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IV Use of Opana

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Opana is a highly potent narcotic pain reliever that changes the way your body experiences pain. It is in the class of drugs called opioids that are highly addictive and have led to an epidemic of problematic use in the US.1

Regular Opana is prescribed for as-needed pain, such as a patient recovering from extensive surgery. The extended-release variant of the drug is more suitable for those who are in chronic pain who require constant relief; however, it is so highly addictive and commonly abused that the FDA has requested it to be removed from the market.2 The extended-release version is the most popular among drug abusers since it is more potent. Generally, these 5-mg and 10-mg tablets are crushed and then dissolved into a water-based solution to prepare it for injection drug use.

The Danger of Opana Abuse

OpanaOpana abuse grew in popularity after a new formulation of OxyContin hit the market because the new formulation made OxyContin more tamper-resistant and harder to crush. As a result, many people addicted to opioids turned to Opana and began using it instead. Injection of Opana carries serious risks, unknown to many people who use it, including life-threatening kidney failure.3

The most obvious risk of injecting Opana applies to injecting any substance—the contraction of infectious diseases, like HIV. Ten percent of all new HIV cases come from IV drug use.4 There are other severe risks associated with drug use too. Abusing opiates can lead to cardiac arrest and trouble breathing, both of which can result in death. Every day, 116 Americans die from an opioid overdose.

Side Effects

Over time, opioids of any nature take their toll on the body. People who take the drugs may develop a variety of health ailments with prolonged use, such as diarrhea, muscular pain and achy joints. Others may experience respiratory distress, constipation, loss of consciousness and even coma. Opana is highly addictive, so if you are already developing an addiction to opioids, it is likely that Opana will only increase your risk. Signs of an Opana addiction include the following:

  • You no longer engage in family activities or socialize with friends like you used to due to your Opana use.
  • You’ve resorted to lying or stealing to obtain your supply.
  • You feel preoccupied with thoughts of using Opana.
  • You can’t control how much or how often you use, and you’ve failed at attempts to quit.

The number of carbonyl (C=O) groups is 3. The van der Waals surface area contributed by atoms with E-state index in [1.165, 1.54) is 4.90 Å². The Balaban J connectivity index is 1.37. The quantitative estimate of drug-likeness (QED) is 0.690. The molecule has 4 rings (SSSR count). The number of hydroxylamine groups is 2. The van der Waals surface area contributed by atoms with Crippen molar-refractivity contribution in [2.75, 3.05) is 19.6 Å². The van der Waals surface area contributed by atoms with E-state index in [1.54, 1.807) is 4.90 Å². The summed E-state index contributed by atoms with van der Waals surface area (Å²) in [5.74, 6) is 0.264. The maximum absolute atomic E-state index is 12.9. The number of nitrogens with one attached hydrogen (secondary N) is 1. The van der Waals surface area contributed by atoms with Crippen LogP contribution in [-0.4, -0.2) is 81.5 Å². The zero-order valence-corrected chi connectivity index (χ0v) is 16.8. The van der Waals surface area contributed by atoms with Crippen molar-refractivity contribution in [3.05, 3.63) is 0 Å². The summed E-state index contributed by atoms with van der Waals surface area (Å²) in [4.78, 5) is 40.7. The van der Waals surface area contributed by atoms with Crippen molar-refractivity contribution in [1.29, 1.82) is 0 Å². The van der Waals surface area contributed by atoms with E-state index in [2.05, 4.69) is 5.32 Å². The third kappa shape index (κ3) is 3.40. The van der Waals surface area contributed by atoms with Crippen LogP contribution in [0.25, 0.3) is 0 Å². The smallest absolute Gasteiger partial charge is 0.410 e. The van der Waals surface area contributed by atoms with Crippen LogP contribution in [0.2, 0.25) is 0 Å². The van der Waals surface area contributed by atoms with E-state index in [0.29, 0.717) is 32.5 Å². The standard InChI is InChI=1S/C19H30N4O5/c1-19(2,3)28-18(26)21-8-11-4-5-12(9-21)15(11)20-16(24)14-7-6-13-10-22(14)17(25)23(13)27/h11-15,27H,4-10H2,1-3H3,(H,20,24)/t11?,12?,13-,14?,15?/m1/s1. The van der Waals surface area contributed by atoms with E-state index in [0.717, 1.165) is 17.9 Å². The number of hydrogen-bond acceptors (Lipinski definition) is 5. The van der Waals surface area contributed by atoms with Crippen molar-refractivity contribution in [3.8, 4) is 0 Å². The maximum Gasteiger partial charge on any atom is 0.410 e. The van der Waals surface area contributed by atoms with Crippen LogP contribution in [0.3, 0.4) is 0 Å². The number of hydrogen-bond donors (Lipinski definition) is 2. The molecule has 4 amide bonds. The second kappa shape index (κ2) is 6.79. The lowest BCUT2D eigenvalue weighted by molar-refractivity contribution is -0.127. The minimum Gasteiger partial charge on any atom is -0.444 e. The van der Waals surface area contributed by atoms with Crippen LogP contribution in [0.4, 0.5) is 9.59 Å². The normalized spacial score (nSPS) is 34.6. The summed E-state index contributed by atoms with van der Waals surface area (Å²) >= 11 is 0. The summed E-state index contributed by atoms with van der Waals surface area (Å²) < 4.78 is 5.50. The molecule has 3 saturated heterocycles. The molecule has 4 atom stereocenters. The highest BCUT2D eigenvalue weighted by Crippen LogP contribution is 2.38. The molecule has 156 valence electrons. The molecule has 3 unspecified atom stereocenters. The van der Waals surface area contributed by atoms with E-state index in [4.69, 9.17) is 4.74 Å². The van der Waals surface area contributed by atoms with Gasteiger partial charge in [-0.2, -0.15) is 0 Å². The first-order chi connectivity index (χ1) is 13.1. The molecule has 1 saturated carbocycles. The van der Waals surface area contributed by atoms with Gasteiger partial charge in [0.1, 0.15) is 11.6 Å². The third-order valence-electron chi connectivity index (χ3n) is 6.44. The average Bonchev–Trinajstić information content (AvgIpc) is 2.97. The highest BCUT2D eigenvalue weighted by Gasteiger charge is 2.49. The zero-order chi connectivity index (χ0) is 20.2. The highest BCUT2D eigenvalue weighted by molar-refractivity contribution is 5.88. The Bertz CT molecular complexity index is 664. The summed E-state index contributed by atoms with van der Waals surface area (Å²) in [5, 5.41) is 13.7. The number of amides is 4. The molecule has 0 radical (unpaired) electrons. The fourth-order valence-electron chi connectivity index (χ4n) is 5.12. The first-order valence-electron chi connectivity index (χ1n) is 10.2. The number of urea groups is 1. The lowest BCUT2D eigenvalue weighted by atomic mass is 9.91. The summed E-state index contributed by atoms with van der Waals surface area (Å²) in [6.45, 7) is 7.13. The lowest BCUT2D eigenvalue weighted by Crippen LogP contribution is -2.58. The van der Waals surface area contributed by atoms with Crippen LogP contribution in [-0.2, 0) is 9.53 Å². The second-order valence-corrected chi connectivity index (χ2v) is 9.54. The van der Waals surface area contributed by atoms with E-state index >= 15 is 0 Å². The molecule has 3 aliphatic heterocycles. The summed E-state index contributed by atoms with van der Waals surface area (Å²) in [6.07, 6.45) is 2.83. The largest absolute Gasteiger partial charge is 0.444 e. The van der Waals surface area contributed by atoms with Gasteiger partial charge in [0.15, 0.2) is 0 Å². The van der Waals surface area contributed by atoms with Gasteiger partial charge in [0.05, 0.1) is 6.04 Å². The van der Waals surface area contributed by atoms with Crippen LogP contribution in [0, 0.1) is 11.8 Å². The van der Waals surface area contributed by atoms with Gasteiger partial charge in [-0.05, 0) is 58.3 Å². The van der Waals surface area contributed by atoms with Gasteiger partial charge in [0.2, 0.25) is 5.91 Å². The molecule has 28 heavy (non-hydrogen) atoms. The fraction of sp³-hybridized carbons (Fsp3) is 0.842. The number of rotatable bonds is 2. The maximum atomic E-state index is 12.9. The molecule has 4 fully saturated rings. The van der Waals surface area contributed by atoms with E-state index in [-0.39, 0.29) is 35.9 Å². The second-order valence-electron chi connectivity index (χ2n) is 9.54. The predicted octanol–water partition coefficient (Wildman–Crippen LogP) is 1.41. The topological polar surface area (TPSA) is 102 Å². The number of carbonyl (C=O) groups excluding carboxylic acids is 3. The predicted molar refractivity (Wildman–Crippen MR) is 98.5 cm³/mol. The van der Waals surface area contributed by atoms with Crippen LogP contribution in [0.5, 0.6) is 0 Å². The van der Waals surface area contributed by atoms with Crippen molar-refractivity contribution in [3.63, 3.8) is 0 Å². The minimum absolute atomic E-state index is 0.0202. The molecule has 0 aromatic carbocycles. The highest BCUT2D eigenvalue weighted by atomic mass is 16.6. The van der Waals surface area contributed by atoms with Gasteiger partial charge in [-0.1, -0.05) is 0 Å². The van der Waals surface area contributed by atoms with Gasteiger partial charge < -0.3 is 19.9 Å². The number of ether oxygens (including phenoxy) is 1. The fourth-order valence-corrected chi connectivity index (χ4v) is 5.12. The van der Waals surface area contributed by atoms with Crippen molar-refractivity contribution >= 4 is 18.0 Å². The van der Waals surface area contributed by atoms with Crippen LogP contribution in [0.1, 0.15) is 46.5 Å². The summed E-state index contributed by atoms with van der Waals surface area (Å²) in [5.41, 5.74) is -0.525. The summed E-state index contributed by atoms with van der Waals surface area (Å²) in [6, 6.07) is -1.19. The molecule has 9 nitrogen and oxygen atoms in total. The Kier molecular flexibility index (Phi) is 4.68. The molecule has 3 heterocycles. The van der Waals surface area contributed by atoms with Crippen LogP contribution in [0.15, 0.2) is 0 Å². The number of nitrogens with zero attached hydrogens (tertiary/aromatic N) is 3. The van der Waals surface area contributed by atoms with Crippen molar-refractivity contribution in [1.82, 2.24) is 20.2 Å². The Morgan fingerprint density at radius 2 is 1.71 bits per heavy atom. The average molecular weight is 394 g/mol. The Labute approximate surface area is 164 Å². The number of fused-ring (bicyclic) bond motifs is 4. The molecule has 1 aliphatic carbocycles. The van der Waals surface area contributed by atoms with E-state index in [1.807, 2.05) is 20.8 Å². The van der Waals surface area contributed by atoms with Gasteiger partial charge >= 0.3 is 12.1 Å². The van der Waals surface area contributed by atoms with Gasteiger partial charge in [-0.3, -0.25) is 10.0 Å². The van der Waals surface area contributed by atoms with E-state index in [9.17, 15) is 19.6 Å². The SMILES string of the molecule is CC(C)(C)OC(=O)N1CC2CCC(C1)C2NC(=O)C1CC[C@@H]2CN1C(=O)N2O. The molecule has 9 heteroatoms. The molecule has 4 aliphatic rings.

• Your performance at work or school has declined.
  • You often feel anxious.
  • You have fallen asleep at inappropriate times.
  • You need increased doses to achieve the high you’re used to getting.
  • Extreme mood swings, including rage, hostility, irritability and depression, are a normal part of your life now.
  • You habitually use or misuse Opana even though it is only causing you harm.
  • You often feel confused.
  • You often experience nausea or vomiting.
  • Your hygiene habits have declined.
  • You have trouble sleeping.
  • You experience headaches.
  • You’ve used Opana to avoid going into withdrawal.

When You Need Help

Recognizing you have a problem with Opana is a great first step. You will need to enter a medically-supervised detox program in order to safely wean and rid your body of all opioids, which can be very dangerous to attempt at home. In a detox program, you will have a medical staff to monitor and help control your withdrawal symptoms in order to help keep you comfortable and safe during the process.

After detox is complete, you will begin a drug treatment program in which you learn about your addiction and how to heal from it. People who abuse opioids often take other drugs with them, especially benzodiazepines like Xanax. If you find yourself in this category, it is important to be honest with your rehab center so they can provide you with adequate care.

If you or a loved one is struggling with an addiction to opioids like Opana, please call our 24-hour, toll-free helpline. We offer excellent care and top-tier treatment for substance use disorders. Our goal is to help you reach your goals of being drug free and a healthier version of yourself. Please call now.


1About the U.S. Opioid Epidemic.” US Department of Health and Human Services. 12 February 2018.

2FDA requests removal of Opana ER for risks related to abuse.” US Food and Drug Administration. 8 June 2017.

3 Ban, Byung H., et. al, “Opana-induced thrombotic microangiopathy masquerading as thrombotic thrombocytopenic purpura.” Oxford Medical Case Reports. June 2017.

4Injection Drug Use and HIV Risk.” US Centers for Disease Control and Prevention. 21 February 2018.